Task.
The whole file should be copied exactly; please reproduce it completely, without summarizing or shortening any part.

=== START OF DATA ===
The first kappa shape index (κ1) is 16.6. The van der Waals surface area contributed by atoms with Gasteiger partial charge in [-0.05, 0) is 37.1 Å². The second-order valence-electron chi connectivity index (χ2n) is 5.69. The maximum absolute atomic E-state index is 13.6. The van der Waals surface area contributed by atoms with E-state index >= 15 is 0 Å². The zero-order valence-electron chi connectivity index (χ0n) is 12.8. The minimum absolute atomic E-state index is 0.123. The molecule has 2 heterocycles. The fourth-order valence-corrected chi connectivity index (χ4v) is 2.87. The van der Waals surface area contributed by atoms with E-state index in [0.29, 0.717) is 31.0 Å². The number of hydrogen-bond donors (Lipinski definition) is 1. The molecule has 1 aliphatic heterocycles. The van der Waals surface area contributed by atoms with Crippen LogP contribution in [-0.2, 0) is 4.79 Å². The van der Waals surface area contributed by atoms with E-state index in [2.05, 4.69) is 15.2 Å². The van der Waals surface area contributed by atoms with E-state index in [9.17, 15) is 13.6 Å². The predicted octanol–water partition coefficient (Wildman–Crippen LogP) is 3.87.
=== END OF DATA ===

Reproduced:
The first kappa shape index (κ1) is 16.6. The van der Waals surface area contributed by atoms with Gasteiger partial charge in [-0.05, 0) is 37.1 Å². The second-order valence-electron chi connectivity index (χ2n) is 5.69. The maximum absolute atomic E-state index is 13.6. The van der Waals surface area contributed by atoms with E-state index >= 15 is 0 Å². The zero-order valence-electron chi connectivity index (χ0n) is 12.8. The minimum absolute atomic E-state index is 0.123. The molecule has 2 heterocycles. The fourth-order valence-corrected chi connectivity index (χ4v) is 2.87. The van der Waals surface area contributed by atoms with E-state index in [0.29, 0.717) is 31.0 Å². The number of hydrogen-bond donors (Lipinski definition) is 1. The molecule has 1 aliphatic heterocycles. The van der Waals surface area contributed by atoms with Crippen LogP contribution in [-0.2, 0) is 4.79 Å². The van der Waals surface area contributed by atoms with E-state index in [2.05, 4.69) is 15.2 Å². The van der Waals surface area contributed by atoms with E-state index in [9.17, 15) is 13.6 Å². The predicted octanol–water partition coefficient (Wildman–Crippen LogP) is 3.87.